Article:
Tag Archives: Shavuot

A Jewish approach to this moment

Next Friday, JCRC will be closed as Jewish communities around the world celebrate Shavuot. We will retell and re-live the experience of Moses ascending Mount Sinai and receiving the Ten Commandments. The week leading up to Shavuot is the final week of the Omer, the intentional counting of the 49 individual days and the full seven weeks from the Passover Seder until this holy day.

This year, for nearly all of us, these seven weeks (and then some) have been spent sheltering at home. It seems almost impossible that we will now mark our second major Jewish holiday season without congregating in person for Torah reading, or for the recitation of our Yizkor memorial service. Counting the Omer has been very much on my mind this week as I’ve been immersed in the public discourse about physical distancing, government health directives, and personal sacrifices. Governors and mayors are easing restrictions. Here in Massachusetts, we now have guidance on safety protocols for re-opening Houses of Worship. While that guidance that has been criticized by some, we at JCRC recognize the multiple pressures facing our Governor and appreciate his efforts to provide guidelines for our safety.

Across the nation, even as a wide majority of Americans continue to support the difficult sacrifices of physically distancing, there is tension and debate regarding the balancing of constitutional rights, personal freedom, and collective safety. This plays out in ways both large and small as when some people refuse to practice basic measures like mask wearing in public spaces.

These debates about freedom and collective responsibility evoke the connection between our holidays. Passover celebrates our individual freedom, our liberty from the tyranny of slavery in Egypt. Shavuot marks the establishment of a collective law. This weekend, we celebrate the establishment of a social contract between the Divine and the People, but also – and more importantly – among the people. And these holidays are connected because the gift of freedom is incomplete without the gift of law.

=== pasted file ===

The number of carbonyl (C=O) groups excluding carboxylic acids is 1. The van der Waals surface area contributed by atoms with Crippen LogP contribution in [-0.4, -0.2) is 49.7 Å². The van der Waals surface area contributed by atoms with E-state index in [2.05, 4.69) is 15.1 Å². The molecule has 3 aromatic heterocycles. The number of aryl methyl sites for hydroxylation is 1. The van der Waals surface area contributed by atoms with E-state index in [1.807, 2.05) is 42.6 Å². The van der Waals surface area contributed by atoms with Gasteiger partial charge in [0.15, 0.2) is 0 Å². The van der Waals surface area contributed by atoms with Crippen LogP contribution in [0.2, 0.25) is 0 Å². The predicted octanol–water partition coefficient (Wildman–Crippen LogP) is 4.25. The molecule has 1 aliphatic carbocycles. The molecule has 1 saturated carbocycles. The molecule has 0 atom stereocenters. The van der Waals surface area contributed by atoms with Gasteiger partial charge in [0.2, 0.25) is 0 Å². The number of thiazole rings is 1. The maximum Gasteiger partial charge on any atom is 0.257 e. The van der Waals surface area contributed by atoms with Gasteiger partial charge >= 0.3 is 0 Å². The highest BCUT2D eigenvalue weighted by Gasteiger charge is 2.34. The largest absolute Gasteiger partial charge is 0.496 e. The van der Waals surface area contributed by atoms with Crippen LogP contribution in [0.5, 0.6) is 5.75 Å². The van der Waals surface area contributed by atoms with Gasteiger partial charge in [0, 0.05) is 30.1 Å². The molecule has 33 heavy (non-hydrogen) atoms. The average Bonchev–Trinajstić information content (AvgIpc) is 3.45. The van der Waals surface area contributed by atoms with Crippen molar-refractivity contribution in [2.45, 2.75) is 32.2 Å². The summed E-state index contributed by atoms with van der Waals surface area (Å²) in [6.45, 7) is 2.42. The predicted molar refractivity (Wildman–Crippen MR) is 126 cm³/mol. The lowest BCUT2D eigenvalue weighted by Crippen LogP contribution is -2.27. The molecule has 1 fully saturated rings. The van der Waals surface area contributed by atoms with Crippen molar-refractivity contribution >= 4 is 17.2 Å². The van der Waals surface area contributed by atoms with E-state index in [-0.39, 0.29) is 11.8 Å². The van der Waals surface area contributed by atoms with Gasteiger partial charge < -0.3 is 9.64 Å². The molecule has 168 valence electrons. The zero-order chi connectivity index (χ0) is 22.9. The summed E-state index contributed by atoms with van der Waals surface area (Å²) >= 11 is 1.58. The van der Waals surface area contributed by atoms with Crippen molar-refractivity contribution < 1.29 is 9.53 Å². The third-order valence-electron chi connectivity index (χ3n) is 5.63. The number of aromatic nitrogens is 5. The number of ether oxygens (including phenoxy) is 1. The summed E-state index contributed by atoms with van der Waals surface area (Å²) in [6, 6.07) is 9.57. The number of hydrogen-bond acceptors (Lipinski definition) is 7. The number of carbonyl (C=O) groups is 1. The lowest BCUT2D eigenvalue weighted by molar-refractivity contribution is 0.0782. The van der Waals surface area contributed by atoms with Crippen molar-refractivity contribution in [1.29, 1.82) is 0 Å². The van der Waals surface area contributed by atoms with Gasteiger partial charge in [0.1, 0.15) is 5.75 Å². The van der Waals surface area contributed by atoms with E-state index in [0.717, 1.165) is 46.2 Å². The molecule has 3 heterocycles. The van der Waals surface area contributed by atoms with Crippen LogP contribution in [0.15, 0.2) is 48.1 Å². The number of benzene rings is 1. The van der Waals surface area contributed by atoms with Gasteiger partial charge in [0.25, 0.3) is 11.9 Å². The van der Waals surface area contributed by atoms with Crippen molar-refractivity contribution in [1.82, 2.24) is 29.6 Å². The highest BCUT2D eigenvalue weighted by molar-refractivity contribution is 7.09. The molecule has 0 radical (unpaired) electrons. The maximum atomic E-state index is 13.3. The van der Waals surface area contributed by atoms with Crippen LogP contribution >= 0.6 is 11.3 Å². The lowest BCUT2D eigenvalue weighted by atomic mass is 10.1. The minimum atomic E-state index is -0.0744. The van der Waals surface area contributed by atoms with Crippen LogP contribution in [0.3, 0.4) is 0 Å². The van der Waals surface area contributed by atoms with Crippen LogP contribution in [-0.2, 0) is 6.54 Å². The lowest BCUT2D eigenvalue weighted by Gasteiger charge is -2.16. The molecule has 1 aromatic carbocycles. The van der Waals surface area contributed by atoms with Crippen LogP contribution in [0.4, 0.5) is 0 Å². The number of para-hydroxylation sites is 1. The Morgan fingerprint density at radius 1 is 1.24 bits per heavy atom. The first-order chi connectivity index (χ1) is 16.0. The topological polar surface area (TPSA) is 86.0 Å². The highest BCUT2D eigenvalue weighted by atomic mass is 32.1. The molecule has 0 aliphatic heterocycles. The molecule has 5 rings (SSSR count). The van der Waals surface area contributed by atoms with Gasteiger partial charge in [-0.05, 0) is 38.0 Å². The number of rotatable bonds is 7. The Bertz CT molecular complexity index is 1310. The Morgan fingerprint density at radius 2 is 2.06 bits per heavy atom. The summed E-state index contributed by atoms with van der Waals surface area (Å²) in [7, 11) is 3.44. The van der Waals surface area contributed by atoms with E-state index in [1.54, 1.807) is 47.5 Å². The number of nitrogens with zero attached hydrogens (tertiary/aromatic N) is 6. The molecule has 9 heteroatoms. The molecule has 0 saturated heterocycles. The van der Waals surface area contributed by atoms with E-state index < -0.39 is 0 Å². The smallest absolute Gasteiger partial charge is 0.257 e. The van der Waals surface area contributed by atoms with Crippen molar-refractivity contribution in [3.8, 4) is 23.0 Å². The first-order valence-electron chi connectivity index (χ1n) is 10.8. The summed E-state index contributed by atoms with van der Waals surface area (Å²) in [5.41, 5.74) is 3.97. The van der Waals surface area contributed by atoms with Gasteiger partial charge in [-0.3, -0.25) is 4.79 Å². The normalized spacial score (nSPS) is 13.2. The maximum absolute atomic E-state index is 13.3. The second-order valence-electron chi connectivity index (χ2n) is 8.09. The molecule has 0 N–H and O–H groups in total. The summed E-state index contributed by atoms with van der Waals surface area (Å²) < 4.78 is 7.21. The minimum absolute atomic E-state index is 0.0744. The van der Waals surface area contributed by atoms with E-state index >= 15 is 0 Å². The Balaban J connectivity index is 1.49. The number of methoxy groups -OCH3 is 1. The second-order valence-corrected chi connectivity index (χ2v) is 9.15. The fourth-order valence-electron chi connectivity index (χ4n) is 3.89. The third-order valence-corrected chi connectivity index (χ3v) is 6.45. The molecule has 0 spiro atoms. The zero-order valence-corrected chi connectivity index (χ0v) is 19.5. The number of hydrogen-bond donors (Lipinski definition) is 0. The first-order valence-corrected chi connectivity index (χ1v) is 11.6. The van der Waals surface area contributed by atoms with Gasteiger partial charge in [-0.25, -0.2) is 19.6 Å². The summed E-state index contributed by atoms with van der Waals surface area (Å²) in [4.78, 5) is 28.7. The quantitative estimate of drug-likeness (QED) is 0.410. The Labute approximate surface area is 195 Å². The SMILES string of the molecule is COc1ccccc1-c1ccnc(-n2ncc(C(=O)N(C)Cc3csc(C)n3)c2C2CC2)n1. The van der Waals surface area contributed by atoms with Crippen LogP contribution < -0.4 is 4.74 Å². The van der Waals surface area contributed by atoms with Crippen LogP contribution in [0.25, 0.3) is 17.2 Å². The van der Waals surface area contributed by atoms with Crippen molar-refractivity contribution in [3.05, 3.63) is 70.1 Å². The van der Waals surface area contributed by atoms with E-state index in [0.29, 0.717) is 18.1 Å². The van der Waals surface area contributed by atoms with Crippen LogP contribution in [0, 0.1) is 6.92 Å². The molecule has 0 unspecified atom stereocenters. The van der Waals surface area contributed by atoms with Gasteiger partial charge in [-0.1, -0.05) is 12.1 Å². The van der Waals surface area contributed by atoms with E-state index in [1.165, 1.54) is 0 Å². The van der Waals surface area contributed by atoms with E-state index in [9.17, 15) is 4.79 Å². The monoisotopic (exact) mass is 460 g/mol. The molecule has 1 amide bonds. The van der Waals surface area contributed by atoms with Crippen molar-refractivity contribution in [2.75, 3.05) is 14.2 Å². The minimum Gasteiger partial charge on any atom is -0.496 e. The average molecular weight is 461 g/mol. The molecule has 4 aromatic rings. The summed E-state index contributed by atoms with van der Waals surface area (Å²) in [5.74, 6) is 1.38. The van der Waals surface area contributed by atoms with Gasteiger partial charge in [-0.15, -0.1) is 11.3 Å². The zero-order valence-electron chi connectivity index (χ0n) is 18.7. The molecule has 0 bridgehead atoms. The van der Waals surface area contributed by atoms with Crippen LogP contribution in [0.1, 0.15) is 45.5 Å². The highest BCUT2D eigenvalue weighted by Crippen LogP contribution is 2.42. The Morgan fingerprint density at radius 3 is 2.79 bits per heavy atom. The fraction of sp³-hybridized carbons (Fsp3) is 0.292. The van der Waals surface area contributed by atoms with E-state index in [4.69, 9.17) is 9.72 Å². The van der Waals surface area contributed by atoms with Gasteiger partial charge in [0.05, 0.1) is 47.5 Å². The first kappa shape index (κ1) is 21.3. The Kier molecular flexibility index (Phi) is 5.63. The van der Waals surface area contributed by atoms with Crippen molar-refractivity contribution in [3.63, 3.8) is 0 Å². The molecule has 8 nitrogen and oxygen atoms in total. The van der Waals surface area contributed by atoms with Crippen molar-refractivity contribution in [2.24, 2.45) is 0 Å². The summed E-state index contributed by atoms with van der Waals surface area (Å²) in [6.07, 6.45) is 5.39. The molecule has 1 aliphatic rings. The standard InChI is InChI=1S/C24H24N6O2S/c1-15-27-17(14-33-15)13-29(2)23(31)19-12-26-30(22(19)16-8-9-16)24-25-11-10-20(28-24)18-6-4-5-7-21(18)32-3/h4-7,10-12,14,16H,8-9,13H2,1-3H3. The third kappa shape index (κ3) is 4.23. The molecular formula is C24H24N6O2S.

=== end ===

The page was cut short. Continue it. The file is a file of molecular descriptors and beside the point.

Rabbi Lord Jonathan Sacks, former Chief Rabbi of England, explains it thus:

“If freedom means only that I can do what I want, then my freedom will inevitably conflict with yours. If I am free to steal, you are not free to own...That is why Judaism sees the exodus as the beginning, not the end, of the journey to freedom. The culmination came in the giving of the Law. The biblical vision is of a society in which no one will be at the mercy of others. Its rules and institutions aim at creating a social order of independent human beings linked by bonds of kinship and compassion...The freedom to do what we want creates individuals. It does not create a free society.”

In the connection between Passover and Shavuot, we see values and ideas upheld and articulated, not in opposition to each other, but rather in conversation. These values – freedom and social order –each can be of greater import to us at any given moment. But neither is fully realized without its relationship to the other.

It is within this notion that we have an opportunity to offer a deeply Jewish approach to engaging the complexity of this moment. We must insist on having a society that prizes freedoms – enshrined in our constitution - including of assembly and worship. At the same time, with those freedoms come the responsibility of building a collective social well-being, both through laws and through our individual responsibility.

We can choose, as every Jewish denomination and nearly every synagogue in America has, to see state and local directives as a baseline, not a ceiling, for the precautions we take in gathering and protecting all of us, especially the most vulnerable among us.

We can choose to embrace masks, not just because of local civil directives, but as a way of saying to our neighbors that we are ultimately interconnected, responsible to each other and for each other’s health and well-being.

We can choose to take these steps and others, not as a way of winning a fight between left and right but rather as an articulation that we are, still, one society. We can affirm that citizenship in that society means valuing and living within the dynamic tension between personal freedom and collective social order and responsibility.